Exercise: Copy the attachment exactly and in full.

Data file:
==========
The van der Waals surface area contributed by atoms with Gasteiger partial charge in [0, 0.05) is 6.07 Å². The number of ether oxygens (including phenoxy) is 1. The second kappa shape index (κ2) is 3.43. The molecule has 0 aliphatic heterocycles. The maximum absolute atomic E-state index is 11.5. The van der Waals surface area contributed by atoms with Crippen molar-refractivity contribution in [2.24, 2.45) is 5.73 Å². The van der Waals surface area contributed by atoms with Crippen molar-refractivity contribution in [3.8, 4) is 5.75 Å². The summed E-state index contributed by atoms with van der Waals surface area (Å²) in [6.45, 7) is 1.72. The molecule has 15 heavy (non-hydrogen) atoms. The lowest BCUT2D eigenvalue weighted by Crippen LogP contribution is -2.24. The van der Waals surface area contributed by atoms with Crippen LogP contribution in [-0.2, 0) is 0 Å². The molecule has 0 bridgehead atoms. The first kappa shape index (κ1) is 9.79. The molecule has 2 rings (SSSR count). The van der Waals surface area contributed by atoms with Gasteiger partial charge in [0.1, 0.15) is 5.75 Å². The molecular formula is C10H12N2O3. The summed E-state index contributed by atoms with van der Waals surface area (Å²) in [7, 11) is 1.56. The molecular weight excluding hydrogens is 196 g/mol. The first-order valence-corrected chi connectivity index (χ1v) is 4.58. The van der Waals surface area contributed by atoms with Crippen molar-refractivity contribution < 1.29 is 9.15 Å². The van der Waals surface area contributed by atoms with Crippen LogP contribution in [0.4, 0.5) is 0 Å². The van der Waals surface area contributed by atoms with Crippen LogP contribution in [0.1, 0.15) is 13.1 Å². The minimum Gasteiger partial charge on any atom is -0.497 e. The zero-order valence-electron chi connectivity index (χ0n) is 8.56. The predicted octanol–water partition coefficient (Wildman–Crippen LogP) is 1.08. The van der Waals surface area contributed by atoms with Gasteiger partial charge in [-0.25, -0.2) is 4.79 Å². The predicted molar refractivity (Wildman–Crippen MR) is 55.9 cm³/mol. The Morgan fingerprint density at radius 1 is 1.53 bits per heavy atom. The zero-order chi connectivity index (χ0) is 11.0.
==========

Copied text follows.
The van der Waals surface area contributed by atoms with Gasteiger partial charge in [0, 0.05) is 6.07 Å². The number of ether oxygens (including phenoxy) is 1. The second kappa shape index (κ2) is 3.43. The molecule has 0 aliphatic heterocycles. The maximum absolute atomic E-state index is 11.5. The van der Waals surface area contributed by atoms with Crippen molar-refractivity contribution in [2.24, 2.45) is 5.73 Å². The van der Waals surface area contributed by atoms with Crippen molar-refractivity contribution in [3.8, 4) is 5.75 Å². The summed E-state index contributed by atoms with van der Waals surface area (Å²) in [6.45, 7) is 1.72. The molecule has 15 heavy (non-hydrogen) atoms. The lowest BCUT2D eigenvalue weighted by Crippen LogP contribution is -2.24. The van der Waals surface area contributed by atoms with Crippen LogP contribution in [-0.2, 0) is 0 Å². The molecule has 0 bridgehead atoms. The first kappa shape index (κ1) is 9.79. The molecule has 2 rings (SSSR count). The van der Waals surface area contributed by atoms with Gasteiger partial charge in [0.1, 0.15) is 5.75 Å². The molecular formula is C10H12N2O3. The summed E-state index contributed by atoms with van der Waals surface area (Å²) in [7, 11) is 1.56. The molecular weight excluding hydrogens is 196 g/mol. The first-order valence-corrected chi connectivity index (χ1v) is 4.58. The van der Waals surface area contributed by atoms with Crippen molar-refractivity contribution < 1.29 is 9.15 Å². The van der Waals surface area contributed by atoms with Crippen LogP contribution in [0.4, 0.5) is 0 Å². The van der Waals surface area contributed by atoms with Crippen LogP contribution in [0.1, 0.15) is 13.1 Å². The minimum Gasteiger partial charge on any atom is -0.497 e. The zero-order valence-electron chi connectivity index (χ0n) is 8.56. The predicted octanol–water partition coefficient (Wildman–Crippen LogP) is 1.08. The van der Waals surface area contributed by atoms with Gasteiger partial charge in [-0.25, -0.2) is 4.79 Å². The predicted molar refractivity (Wildman–Crippen MR) is 55.9 cm³/mol. The Morgan fingerprint density at radius 1 is 1.53 bits per heavy atom. The zero-order chi connectivity index (χ0) is 11.0.